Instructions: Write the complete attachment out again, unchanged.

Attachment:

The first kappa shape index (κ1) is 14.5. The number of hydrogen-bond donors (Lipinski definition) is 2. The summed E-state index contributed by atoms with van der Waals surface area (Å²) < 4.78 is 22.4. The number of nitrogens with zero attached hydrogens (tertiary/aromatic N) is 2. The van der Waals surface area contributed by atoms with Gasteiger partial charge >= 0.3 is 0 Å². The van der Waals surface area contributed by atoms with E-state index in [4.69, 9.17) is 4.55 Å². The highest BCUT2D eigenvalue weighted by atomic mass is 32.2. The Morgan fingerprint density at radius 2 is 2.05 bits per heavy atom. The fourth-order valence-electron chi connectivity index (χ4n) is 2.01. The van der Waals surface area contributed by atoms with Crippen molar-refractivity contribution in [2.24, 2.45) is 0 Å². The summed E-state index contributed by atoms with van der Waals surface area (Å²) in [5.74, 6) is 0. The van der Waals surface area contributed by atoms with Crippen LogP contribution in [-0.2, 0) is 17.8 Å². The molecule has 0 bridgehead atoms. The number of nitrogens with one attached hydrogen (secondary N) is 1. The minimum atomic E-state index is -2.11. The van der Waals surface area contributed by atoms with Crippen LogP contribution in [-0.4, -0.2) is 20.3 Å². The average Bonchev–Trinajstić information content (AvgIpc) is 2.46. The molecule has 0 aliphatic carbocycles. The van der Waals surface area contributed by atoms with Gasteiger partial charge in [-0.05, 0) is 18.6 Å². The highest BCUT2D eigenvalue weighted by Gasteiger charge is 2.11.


The first kappa shape index (κ1) is 14.5. The number of hydrogen-bond donors (Lipinski definition) is 2. The summed E-state index contributed by atoms with van der Waals surface area (Å²) < 4.78 is 22.4. The number of nitrogens with zero attached hydrogens (tertiary/aromatic N) is 2. The van der Waals surface area contributed by atoms with Gasteiger partial charge >= 0.3 is 0 Å². The van der Waals surface area contributed by atoms with E-state index in [4.69, 9.17) is 4.55 Å². The highest BCUT2D eigenvalue weighted by atomic mass is 32.2. The Morgan fingerprint density at radius 2 is 2.05 bits per heavy atom. The fourth-order valence-electron chi connectivity index (χ4n) is 2.01. The van der Waals surface area contributed by atoms with Crippen molar-refractivity contribution in [2.24, 2.45) is 0 Å². The summed E-state index contributed by atoms with van der Waals surface area (Å²) in [5.74, 6) is 0. The van der Waals surface area contributed by atoms with Crippen LogP contribution in [-0.2, 0) is 17.8 Å². The molecule has 0 bridgehead atoms. The number of nitrogens with one attached hydrogen (secondary N) is 1. The minimum atomic E-state index is -2.11. The van der Waals surface area contributed by atoms with Crippen LogP contribution in [-0.4, -0.2) is 20.3 Å². The average Bonchev–Trinajstić information content (AvgIpc) is 2.46. The molecule has 0 aliphatic carbocycles. The van der Waals surface area contributed by atoms with Gasteiger partial charge in [-0.05, 0) is 18.6 Å². The highest BCUT2D eigenvalue weighted by Gasteiger charge is 2.11.